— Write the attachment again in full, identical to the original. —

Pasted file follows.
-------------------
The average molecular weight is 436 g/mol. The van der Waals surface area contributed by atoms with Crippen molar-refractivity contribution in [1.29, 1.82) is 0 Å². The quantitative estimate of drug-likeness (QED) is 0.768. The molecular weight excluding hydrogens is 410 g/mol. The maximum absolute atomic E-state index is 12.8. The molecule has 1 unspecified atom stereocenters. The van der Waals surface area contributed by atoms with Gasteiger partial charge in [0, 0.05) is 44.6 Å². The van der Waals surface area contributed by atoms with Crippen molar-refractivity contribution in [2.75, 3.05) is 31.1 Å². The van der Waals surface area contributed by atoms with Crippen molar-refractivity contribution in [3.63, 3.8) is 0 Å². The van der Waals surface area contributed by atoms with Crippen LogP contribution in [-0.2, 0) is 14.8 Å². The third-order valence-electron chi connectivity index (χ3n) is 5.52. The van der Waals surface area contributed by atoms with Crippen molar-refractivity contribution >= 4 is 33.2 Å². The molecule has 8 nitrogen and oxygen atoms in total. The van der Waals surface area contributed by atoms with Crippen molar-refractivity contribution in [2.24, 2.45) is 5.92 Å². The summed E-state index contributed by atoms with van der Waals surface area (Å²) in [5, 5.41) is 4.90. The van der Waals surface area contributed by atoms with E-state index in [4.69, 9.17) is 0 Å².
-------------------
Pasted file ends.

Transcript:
The average molecular weight is 436 g/mol. The van der Waals surface area contributed by atoms with Crippen molar-refractivity contribution in [1.29, 1.82) is 0 Å². The quantitative estimate of drug-likeness (QED) is 0.768. The molecular weight excluding hydrogens is 410 g/mol. The maximum absolute atomic E-state index is 12.8. The molecule has 1 unspecified atom stereocenters. The van der Waals surface area contributed by atoms with Gasteiger partial charge in [0, 0.05) is 44.6 Å². The van der Waals surface area contributed by atoms with Crippen molar-refractivity contribution in [2.75, 3.05) is 31.1 Å². The van der Waals surface area contributed by atoms with Crippen molar-refractivity contribution in [3.63, 3.8) is 0 Å². The van der Waals surface area contributed by atoms with Crippen LogP contribution in [-0.2, 0) is 14.8 Å². The third-order valence-electron chi connectivity index (χ3n) is 5.52. The van der Waals surface area contributed by atoms with Crippen molar-refractivity contribution >= 4 is 33.2 Å². The molecule has 8 nitrogen and oxygen atoms in total. The van der Waals surface area contributed by atoms with Crippen molar-refractivity contribution in [2.24, 2.45) is 5.92 Å². The summed E-state index contributed by atoms with van der Waals surface area (Å²) in [5, 5.41) is 4.90. The van der Waals surface area contributed by atoms with E-state index in [4.69, 9.17) is 0 Å².